|Should you go?
|Best thing I saw or learned
The steampunky goodness of the “Damon’s Patent Lock Mechanism” guarding the Customs House vaults. Even the bolts are pretty.
Federal Hall is not what it seems. In fact, it’s not Federal Hall at all. From the outside a passer-by might easily believe that it was the first capitol of the U.S., and the building where George Washington took the oath as president. I thought that for years; only recently did I realize: right location, wrong building.
Federal Hall’s spot on Wall Street was the location of New York’s colonial-era City Hall, built around 1700. When the fledgling United States of America decided New York would be the capital, that building got remodeled by Pierre L’Enfant (later architect of the District of Columbia’s master plan) to make it fancier. Rebranded from City Hall to Federal Hall, it did indeed serve (briefly) as the nation’s first capitol building, before the government moved to Philly and eventually to Washington.
Ever more practical than sentimental, New York tore Federal Hall down in 1812. According to the visitor guide, the city sold the scrap to a “grocer on South Street” for $425. The guide skips over what they built next, but eventually the government replaced it with a United States Customs House in 1842.
In some ways that’s okay. The current building is fantastic, the best example of Greek Revival architecture in New York City. As Customs House and later a Sub-Treasury, it has its own important history as a key locale in New York’s growth as the commercial and financial capital of the U.S.
But I couldn’t help get the sense that the National Park Service would trade today’s building if they could get the “real” Federal Hall back again.
As I’ve racked up historic sites for this project it occurred to me that New York’s relentless development leads to a fairly loose definition of “authentic” history. Sometimes authentically old buildings migrate from their original locations (like Hamilton Grange or Edgar Allan Poe’s Cottage). Sometimes historic locations remain, while the buildings themselves change (like Theodore Roosevelt’s Birthplace, Federal Hall, or Trinity Church). And sometimes “historic” sites feature inauthentic buildings in ersatz locations.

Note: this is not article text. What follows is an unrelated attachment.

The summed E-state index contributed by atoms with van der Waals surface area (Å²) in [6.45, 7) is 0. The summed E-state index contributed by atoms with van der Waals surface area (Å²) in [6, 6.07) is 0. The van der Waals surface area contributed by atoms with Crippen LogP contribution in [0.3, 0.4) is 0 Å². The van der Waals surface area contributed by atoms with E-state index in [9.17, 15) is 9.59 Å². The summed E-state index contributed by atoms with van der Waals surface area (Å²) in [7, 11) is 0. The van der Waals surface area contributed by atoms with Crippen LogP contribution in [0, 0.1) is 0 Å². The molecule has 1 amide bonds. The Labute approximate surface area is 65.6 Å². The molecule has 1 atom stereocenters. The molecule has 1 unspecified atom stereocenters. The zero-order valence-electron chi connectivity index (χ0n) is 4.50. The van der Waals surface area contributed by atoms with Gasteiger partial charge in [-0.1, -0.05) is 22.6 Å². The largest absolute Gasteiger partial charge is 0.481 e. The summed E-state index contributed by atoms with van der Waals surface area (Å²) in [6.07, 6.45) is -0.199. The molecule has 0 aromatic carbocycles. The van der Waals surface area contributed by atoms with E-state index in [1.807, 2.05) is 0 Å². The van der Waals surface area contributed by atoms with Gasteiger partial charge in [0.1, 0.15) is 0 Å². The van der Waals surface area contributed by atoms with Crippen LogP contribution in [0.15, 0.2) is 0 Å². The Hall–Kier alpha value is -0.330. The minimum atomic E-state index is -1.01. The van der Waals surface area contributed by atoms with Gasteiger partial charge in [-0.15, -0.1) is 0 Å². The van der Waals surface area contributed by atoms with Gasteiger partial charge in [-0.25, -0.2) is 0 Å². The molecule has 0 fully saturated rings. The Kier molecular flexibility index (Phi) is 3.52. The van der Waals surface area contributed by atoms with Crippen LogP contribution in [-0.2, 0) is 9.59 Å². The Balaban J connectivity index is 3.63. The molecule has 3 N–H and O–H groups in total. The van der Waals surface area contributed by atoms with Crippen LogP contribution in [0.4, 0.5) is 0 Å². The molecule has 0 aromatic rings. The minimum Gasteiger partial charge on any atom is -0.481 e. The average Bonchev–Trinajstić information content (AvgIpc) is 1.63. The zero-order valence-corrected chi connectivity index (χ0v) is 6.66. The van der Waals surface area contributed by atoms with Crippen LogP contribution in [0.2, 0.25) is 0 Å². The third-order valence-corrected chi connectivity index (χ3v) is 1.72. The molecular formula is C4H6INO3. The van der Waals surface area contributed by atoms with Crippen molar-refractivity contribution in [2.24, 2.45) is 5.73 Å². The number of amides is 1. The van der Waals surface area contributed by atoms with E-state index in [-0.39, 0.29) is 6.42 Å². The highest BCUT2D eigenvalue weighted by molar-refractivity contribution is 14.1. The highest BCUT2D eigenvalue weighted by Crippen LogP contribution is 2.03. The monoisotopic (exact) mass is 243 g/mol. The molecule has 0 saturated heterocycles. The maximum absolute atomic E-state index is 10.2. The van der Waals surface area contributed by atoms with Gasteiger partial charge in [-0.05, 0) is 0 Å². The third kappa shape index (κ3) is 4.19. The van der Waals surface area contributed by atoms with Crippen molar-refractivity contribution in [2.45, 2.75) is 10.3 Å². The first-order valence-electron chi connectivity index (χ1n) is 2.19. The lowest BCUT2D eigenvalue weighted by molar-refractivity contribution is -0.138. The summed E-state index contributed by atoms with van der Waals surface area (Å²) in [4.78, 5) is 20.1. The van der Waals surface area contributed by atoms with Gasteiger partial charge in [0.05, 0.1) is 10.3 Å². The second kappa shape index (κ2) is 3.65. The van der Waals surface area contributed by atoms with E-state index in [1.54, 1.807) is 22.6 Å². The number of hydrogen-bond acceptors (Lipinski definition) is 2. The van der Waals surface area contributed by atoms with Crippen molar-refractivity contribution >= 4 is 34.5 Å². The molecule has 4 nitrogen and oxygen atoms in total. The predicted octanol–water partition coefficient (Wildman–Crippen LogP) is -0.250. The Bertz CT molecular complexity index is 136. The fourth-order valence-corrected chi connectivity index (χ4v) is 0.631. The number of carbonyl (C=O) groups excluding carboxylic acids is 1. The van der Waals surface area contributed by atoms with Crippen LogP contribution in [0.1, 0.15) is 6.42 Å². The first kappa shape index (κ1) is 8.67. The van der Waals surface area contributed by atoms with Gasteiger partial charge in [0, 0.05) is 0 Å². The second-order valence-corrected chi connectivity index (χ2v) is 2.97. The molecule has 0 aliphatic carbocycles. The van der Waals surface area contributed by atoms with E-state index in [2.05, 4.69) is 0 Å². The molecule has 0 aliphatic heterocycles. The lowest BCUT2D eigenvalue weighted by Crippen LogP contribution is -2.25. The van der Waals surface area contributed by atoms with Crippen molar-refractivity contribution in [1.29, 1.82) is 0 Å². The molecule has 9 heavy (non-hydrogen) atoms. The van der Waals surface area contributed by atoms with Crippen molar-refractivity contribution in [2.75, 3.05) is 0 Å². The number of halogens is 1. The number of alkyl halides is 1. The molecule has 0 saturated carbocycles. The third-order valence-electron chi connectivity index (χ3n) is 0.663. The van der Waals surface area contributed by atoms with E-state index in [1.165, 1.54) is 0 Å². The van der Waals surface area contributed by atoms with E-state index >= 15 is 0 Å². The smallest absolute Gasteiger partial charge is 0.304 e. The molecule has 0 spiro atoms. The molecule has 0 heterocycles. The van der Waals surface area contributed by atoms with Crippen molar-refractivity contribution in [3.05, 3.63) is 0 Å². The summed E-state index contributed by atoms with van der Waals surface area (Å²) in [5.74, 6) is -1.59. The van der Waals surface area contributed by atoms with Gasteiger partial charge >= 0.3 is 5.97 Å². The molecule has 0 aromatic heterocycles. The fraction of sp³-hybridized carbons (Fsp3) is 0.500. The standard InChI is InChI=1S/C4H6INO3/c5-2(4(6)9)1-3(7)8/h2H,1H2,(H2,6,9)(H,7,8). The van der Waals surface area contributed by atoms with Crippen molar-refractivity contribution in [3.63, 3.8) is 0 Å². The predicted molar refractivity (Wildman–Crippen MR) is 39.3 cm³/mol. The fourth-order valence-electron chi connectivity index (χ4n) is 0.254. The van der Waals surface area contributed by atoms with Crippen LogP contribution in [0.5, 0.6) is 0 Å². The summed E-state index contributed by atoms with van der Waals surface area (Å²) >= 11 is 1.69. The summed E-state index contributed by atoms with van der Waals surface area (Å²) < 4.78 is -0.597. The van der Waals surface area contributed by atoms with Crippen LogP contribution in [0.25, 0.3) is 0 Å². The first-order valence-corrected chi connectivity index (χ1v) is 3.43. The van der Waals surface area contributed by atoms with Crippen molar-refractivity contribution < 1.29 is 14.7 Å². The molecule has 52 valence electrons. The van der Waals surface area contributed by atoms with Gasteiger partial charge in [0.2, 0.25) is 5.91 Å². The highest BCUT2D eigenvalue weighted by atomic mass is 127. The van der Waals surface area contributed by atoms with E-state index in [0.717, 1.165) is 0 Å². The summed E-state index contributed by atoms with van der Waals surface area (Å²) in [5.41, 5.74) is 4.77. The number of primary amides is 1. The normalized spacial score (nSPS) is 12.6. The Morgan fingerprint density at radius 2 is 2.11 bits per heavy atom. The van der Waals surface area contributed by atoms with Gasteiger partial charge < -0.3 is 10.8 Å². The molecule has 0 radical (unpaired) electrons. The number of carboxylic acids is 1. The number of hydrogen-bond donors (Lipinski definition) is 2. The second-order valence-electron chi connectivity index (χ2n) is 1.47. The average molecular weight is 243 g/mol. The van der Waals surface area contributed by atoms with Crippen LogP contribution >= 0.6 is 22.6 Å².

That last one is typically bad, but not always. Think of The Cloisters, which enthralled both me and Jorge Luis Borges.
Forced to choose, I’d prefer old building/new location. I’d rather see Hamilton’s house somewhere else (within reason) than an exact reproduction built on the site of Hamilton’s house. Your mileage may vary.
On view at what I will more accurately call “(Not Actually) Federal Hall National Memorial”:
- The cracked but actual marble slab Washington stood on when taking the oath of office.
- Vaults where the Customs House kept tons of cash (literally)
- A model of Washington’s Inaugural Parade
- Memorabilia from the centennial celebrations of Washington’s Inauguration.
- Models showing the old City Hall and Federal Hall buildings.
- A National Park Service overview of historic sites and parks, in the New York region and beyond.
- An exhibit on the Zenger trial of 1735, an early libel case that set a precedent for freedom of the press.
- The Bible on which Washington swore the oath of office (borrowed at the last minute from a local Masonic Lodge).
Everyone should visit (Not Actually) Federal Hall National Memorial. The architecture alone justifies a special trip. Contemplating the vicissitudes of history and what we save versus what we tear down just ices the cake.
|26 Wall Street, Manhattan